We are also warned not to be wishy-washy about our prayers. “If any of you lacks wisdom, let him ask God, who gives generously to all without reproach, and it will be given him. But let him ask in faith, with no doubting, for the one who doubts is like a wave of the sea that is driven and tossed by the wind. For that person must not suppose that he will receive anything from the Lord; he is a double-minded man, unstable in all his ways” (James 1:5-8). If we aren’t even sure what we’re praying for, how can we expect to receive an answer?

Finally, James wrote that our prayers must be consistent with our lives. He said this in the most sobering terms. “You desire and do not have, so you murder. You covet and cannot obtain, so you fight and quarrel. You do not have, because you do not ask. You ask and do not receive, because you ask wrongly, to spend it on your passions” (James 4:2-3). As I consider this passage, I wonder how it may be possible to pray without some mixture of personal desire involved.

In fact, this long biblical checklist makes me wonder how I’ll ever get a prayer answered. In my times of need, I tell myself, “I’m not angry at anyone. I’m not double-minded. I’m not holding onto any sin. I know what I want, and I ask God for it. Still, am I obeying his Word sufficiently? Do I give to the poor often enough? Am I harboring some kind of covetous desire I’m not conscious of?”

If I had to check off this whole list every time I prayed, what hope would there be for me? Let’s be honest, sometimes we pray with selfish motives and don’t even know it. Sometimes we’re at odds with others. Sometimes we neglect the poor for seasons at a time. If meeting this checklist is what it takes to have prayers answered, then I have no hope. There are so many reasons for God not to hear me.

Thankfully, the apostle Paul could relate to my dilemma and addressed it powerfully.

In Romans 7, Paul cried out after going through his own endless litany of sins. “Wretched man that I am! Who will deliver me from this body of death?” (Romans 7:24).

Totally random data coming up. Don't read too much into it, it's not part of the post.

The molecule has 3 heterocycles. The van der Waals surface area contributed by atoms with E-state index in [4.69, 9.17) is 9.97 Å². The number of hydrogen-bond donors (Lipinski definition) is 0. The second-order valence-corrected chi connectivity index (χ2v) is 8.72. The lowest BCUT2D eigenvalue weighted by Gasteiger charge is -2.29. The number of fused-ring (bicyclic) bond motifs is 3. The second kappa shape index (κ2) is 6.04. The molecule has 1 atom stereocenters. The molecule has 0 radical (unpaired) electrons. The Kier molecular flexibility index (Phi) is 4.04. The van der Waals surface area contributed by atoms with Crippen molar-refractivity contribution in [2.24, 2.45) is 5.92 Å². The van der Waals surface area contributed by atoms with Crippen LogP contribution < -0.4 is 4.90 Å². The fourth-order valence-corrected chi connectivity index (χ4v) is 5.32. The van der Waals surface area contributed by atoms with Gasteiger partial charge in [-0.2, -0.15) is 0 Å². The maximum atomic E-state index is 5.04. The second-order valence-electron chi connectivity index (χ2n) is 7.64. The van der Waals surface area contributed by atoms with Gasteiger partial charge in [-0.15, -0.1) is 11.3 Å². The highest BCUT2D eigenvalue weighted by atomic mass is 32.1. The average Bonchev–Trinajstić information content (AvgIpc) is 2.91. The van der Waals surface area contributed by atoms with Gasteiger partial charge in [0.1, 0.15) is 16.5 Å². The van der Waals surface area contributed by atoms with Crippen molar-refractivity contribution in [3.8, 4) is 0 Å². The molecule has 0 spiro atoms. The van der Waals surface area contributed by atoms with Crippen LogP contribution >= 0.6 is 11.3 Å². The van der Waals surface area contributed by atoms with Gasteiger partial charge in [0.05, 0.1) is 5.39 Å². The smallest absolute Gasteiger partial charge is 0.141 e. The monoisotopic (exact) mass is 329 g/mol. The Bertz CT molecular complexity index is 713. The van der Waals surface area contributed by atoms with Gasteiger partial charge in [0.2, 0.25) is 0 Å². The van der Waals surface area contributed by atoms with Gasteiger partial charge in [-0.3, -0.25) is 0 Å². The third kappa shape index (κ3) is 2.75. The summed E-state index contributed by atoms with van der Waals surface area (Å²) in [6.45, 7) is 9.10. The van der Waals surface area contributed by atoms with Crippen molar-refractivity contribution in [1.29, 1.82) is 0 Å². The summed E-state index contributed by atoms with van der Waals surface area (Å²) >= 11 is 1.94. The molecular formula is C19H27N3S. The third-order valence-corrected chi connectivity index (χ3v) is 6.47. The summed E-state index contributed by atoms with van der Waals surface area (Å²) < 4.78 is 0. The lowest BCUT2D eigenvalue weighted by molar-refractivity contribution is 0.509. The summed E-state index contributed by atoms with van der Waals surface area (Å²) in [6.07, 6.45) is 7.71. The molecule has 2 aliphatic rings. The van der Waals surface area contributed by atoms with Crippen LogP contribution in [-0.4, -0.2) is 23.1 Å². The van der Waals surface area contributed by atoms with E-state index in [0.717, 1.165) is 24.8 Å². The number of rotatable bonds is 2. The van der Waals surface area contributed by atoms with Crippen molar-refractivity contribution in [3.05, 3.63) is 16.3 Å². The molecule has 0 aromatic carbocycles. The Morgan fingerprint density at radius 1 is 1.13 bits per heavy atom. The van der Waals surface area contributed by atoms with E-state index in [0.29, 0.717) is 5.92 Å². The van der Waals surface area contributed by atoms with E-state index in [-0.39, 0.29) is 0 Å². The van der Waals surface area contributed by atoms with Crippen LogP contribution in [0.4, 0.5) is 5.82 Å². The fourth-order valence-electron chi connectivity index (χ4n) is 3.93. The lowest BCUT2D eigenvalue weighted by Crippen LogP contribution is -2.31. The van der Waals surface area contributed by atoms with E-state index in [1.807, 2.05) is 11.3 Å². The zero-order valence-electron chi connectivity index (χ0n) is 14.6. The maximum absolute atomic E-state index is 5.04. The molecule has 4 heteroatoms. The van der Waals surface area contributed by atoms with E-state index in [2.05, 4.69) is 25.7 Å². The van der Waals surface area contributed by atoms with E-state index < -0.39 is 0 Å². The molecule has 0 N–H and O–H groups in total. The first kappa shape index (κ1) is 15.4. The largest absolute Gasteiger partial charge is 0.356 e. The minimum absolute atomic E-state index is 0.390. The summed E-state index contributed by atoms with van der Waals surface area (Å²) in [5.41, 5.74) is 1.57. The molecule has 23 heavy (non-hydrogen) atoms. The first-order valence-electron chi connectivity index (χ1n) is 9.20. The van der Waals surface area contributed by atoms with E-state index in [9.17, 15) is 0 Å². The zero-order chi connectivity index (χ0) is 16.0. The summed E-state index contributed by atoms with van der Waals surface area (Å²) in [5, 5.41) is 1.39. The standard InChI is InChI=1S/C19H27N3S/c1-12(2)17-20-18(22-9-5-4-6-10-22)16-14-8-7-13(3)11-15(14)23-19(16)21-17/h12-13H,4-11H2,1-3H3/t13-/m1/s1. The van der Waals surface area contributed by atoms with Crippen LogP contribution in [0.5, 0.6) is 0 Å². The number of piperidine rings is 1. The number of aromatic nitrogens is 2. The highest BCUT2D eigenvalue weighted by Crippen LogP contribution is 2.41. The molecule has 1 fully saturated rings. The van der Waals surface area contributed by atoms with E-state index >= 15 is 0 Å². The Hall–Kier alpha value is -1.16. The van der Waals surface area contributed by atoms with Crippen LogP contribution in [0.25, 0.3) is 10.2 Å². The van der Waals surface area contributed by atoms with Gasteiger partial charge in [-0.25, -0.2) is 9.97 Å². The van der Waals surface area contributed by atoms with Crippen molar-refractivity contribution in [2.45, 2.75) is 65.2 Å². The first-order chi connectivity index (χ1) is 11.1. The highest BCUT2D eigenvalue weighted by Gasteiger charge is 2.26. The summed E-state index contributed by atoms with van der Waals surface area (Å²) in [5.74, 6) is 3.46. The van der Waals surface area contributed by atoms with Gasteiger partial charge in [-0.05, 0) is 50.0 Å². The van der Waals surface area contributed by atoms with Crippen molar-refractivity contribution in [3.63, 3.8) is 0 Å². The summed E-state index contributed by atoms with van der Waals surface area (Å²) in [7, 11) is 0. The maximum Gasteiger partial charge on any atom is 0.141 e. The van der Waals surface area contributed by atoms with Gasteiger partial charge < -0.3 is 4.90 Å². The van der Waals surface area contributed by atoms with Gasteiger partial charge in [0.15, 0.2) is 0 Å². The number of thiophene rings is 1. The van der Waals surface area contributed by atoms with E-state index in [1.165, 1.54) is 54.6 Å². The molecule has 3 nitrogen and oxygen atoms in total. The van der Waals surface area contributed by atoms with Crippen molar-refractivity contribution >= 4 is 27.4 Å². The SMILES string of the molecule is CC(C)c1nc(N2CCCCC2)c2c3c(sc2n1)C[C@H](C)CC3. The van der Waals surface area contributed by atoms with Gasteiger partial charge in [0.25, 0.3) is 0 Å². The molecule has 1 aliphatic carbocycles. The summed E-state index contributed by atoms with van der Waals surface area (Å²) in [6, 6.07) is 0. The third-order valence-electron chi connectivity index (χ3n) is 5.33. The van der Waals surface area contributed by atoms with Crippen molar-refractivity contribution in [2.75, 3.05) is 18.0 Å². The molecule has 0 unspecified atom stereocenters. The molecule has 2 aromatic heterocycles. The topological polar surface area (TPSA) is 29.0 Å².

Thankfully, he answered his own question with powerful truth. “Thanks be to God through Jesus Christ our Lord! …There is therefore now no condemnation for those who are in Christ Jesus. For the law of the Spirit of life has set you free in Christ Jesus from the law of sin and death. For God has done what the law, weakened by the flesh, could not do. By sending his own Son in the likeness of sinful flesh and for sin, he condemned sin in the flesh, in order that the righteous requirement of the law might be fulfilled in us, who walk not according to the flesh but according to the Spirit” (Romans 7:25, 8:1-4).

Thank God for his amazing, cleansing grace. Paul’s teaching here answered the Psalmist, who asked, “If you, O Lord, should mark iniquities, O Lord, who could stand?” (Psalm 130:3). I can’t pray in my own righteousness or strength, yet because Christ’s blood cleanses me and makes me righteous, I stand complete in God’s presence.

Through Jesus, all my doubt and double-mindedness are washed away. Any unforgiveness is confessed and forgiven. All sinful passions are set aside. Christ’s work on the cross raises me from my dead condition and into newness of life. All strength or righteousness needed in my trial is supplied through the life of the Spirit who lives in me.

Jesus said, “Already you are clean because of the word that I have spoken to you. Abide in me, and I in you. As the branch cannot bear fruit by itself, unless it abides in the vine, neither can you, unless you abide in me. I am the vine; you are the branches. Whoever abides in me and I in him, he it is that bears much fruit, for apart from me you can do nothing” (John 15:3-5). Jesus has made all provision for us. Therefore, we come to him boldly. 

In my greatest time of need—when my son was in jail—God answered with healing, forgiving power. In spite of all my sins and shortcomings, the Lord made clear to me exactly what to do. My wife and I bailed out our son and took him home, a prodigal grateful to be set free. He was delivered from addiction, too, miraculously healed in the midst of withdrawals from heroin in that jail cell. The Father heard his cry and ours because of the intercessor, Jesus.

We are all called to come boldly, asking him anything, because he wants to answer. Give him your request today and see his merciful grace work in your life. He has paved the way for you to come boldly in your time of need. Indeed, he is your answer. Amen.